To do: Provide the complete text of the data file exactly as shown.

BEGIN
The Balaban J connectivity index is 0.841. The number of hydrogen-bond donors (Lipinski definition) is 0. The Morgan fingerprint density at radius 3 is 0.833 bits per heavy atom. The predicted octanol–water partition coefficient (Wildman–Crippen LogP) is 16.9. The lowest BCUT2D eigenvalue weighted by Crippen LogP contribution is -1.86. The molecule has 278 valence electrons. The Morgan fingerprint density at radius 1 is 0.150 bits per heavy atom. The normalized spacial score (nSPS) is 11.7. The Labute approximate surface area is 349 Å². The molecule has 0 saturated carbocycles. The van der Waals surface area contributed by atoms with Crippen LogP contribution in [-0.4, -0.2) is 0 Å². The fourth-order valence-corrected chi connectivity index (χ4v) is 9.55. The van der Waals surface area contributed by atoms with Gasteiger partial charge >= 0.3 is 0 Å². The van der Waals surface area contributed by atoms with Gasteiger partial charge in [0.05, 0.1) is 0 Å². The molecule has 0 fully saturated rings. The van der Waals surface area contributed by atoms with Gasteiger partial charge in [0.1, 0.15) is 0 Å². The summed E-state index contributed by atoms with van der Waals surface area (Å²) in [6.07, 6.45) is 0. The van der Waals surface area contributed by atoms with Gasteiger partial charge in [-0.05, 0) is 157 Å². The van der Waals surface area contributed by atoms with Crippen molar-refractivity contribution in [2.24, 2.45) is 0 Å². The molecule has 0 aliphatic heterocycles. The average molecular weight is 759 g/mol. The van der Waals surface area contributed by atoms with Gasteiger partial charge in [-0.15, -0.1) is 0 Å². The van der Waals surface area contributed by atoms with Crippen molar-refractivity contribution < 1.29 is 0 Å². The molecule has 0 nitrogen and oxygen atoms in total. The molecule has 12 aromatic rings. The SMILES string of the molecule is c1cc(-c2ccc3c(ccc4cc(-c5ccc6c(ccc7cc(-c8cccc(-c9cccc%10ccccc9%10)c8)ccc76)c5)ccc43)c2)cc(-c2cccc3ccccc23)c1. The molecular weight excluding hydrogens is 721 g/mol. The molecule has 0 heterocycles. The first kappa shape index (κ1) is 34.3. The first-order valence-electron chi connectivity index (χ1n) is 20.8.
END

The Balaban J connectivity index is 0.841. The number of hydrogen-bond donors (Lipinski definition) is 0. The Morgan fingerprint density at radius 3 is 0.833 bits per heavy atom. The predicted octanol–water partition coefficient (Wildman–Crippen LogP) is 16.9. The lowest BCUT2D eigenvalue weighted by Crippen LogP contribution is -1.86. The molecule has 278 valence electrons. The Morgan fingerprint density at radius 1 is 0.150 bits per heavy atom. The normalized spacial score (nSPS) is 11.7. The Labute approximate surface area is 349 Å². The molecule has 0 saturated carbocycles. The van der Waals surface area contributed by atoms with Crippen LogP contribution in [-0.4, -0.2) is 0 Å². The fourth-order valence-corrected chi connectivity index (χ4v) is 9.55. The van der Waals surface area contributed by atoms with Gasteiger partial charge >= 0.3 is 0 Å². The van der Waals surface area contributed by atoms with Gasteiger partial charge in [0.05, 0.1) is 0 Å². The molecule has 0 fully saturated rings. The van der Waals surface area contributed by atoms with Gasteiger partial charge in [0.1, 0.15) is 0 Å². The summed E-state index contributed by atoms with van der Waals surface area (Å²) in [6.07, 6.45) is 0. The van der Waals surface area contributed by atoms with Gasteiger partial charge in [-0.05, 0) is 157 Å². The van der Waals surface area contributed by atoms with Crippen molar-refractivity contribution in [2.24, 2.45) is 0 Å². The molecule has 0 aliphatic heterocycles. The average molecular weight is 759 g/mol. The van der Waals surface area contributed by atoms with Gasteiger partial charge in [-0.15, -0.1) is 0 Å². The van der Waals surface area contributed by atoms with Crippen molar-refractivity contribution < 1.29 is 0 Å². The molecule has 0 nitrogen and oxygen atoms in total. The molecule has 12 aromatic rings. The SMILES string of the molecule is c1cc(-c2ccc3c(ccc4cc(-c5ccc6c(ccc7cc(-c8cccc(-c9cccc%10ccccc9%10)c8)ccc76)c5)ccc43)c2)cc(-c2cccc3ccccc23)c1. The molecular weight excluding hydrogens is 721 g/mol. The molecule has 0 heterocycles. The first kappa shape index (κ1) is 34.3. The first-order valence-electron chi connectivity index (χ1n) is 20.8.